Children in Sri Lanka are “going to bed hungry” because of the island nation’s economic crisis, the UN said Friday, warning other South Asian countries could be approaching similar shortages.
Sri Lanka is grappling with its worst downturn on record after running out of foreign currency to buy imports, leaving scarce supplies of food, fuel and other essentials.
The crisis was being acutely felt by families who were “skipping regular meals” because kitchen staples were becoming unaffordable, said George Laryea-Adjei, the South Asia director for the UN children’s agency (UNICEF).
“Children are going to bed hungry, unsure of where their next meal will come from,” he told reporters.
Sri Lanka defaulted on its $51 billion foreign debt in April and is currently in bailout talks with the International Monetary Fund.
Soaring energy prices in the wake of Russia’s invasion of Ukraine have also battered neighbouring economies, and Laryea-Adjei said other countries in the region could face their own nutrition crises.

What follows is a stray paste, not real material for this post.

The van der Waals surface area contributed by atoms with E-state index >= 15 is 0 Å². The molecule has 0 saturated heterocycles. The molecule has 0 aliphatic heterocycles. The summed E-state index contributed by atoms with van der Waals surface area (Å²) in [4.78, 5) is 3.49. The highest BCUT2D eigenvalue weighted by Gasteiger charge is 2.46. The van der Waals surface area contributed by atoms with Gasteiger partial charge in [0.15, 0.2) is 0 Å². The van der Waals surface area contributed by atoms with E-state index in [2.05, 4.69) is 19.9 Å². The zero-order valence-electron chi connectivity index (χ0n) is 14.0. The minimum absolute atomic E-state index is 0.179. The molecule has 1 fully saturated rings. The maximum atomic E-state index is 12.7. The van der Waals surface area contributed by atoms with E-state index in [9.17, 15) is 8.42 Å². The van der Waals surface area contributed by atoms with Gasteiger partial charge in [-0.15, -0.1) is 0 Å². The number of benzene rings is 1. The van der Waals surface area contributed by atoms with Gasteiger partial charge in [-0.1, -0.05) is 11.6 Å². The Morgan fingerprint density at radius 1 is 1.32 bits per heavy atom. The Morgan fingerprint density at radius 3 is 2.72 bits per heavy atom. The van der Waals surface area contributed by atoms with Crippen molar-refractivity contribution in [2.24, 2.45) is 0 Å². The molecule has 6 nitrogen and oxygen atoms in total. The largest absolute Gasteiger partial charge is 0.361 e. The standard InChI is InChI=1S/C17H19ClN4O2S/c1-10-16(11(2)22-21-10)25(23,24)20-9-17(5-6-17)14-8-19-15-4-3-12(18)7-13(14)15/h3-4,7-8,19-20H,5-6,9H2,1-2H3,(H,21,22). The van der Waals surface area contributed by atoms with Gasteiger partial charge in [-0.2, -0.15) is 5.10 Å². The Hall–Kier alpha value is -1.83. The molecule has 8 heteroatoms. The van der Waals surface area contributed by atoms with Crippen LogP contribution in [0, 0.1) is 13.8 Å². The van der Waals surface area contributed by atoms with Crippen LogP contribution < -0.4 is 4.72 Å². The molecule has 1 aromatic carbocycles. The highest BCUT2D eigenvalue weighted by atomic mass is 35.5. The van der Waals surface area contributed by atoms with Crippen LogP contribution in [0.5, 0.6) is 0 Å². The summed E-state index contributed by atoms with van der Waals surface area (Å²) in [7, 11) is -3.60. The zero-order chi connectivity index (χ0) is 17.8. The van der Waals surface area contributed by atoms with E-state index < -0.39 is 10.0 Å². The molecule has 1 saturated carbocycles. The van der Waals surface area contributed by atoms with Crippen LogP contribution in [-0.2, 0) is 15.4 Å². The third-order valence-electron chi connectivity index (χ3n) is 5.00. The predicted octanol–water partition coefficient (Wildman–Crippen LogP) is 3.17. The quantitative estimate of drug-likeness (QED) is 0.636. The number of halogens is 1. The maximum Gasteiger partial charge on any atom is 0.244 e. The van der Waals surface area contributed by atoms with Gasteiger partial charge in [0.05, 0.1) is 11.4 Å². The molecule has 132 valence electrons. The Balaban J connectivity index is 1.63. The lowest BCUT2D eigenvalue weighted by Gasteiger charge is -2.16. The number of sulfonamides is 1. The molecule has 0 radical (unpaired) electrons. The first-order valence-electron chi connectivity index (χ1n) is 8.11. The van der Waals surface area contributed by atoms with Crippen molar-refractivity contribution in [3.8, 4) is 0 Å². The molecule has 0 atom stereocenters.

“Acute economic precarity and inflation across South Asia is poised to further threaten the lives of children,” he said.
“What I saw in Sri Lanka is a caution for other countries in South Asia.”
UNICEF has issued an appeal for $25 million to meet urgent needs for at least half of Sri Lanka’s child population.
The government this month issued its own appeal to tackle rapidly spreading malnutrition among children.
Official figures in 2021 showed 127,000 out of 570,000 pre-school students nationwide were malnourished.
Since then, officials believe the figures have skyrocketed because of the full impact of food shortages and spiralling inflation.
Former president Gotabaya Rajapaksa fled the country and resigned last month after thousands of protesters, infuriated by the country’s predicament, stormed his official residence.